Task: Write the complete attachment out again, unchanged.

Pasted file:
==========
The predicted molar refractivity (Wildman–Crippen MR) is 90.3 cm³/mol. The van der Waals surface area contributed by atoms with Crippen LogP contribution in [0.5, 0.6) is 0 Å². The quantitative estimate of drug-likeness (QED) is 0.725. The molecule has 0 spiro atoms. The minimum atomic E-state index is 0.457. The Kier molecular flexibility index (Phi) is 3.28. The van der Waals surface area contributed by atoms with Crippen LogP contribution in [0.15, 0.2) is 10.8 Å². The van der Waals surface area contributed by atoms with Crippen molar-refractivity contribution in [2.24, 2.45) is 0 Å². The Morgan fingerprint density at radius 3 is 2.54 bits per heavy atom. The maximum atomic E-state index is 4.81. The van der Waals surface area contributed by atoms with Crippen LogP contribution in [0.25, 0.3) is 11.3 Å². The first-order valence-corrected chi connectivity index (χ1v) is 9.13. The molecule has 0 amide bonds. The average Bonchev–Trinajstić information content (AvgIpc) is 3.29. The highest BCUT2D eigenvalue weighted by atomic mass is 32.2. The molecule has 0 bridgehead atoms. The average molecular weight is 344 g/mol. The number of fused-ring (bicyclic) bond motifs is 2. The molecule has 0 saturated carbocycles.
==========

The predicted molar refractivity (Wildman–Crippen MR) is 90.3 cm³/mol. The van der Waals surface area contributed by atoms with Crippen LogP contribution in [0.5, 0.6) is 0 Å². The quantitative estimate of drug-likeness (QED) is 0.725. The molecule has 0 spiro atoms. The minimum atomic E-state index is 0.457. The Kier molecular flexibility index (Phi) is 3.28. The van der Waals surface area contributed by atoms with Crippen LogP contribution in [0.15, 0.2) is 10.8 Å². The van der Waals surface area contributed by atoms with Crippen molar-refractivity contribution in [2.24, 2.45) is 0 Å². The Morgan fingerprint density at radius 3 is 2.54 bits per heavy atom. The maximum atomic E-state index is 4.81. The van der Waals surface area contributed by atoms with Crippen LogP contribution in [0.25, 0.3) is 11.3 Å². The first-order valence-corrected chi connectivity index (χ1v) is 9.13. The molecule has 0 amide bonds. The average Bonchev–Trinajstić information content (AvgIpc) is 3.29. The highest BCUT2D eigenvalue weighted by atomic mass is 32.2. The molecule has 0 bridgehead atoms. The average molecular weight is 344 g/mol. The number of fused-ring (bicyclic) bond motifs is 2. The molecule has 0 saturated carbocycles.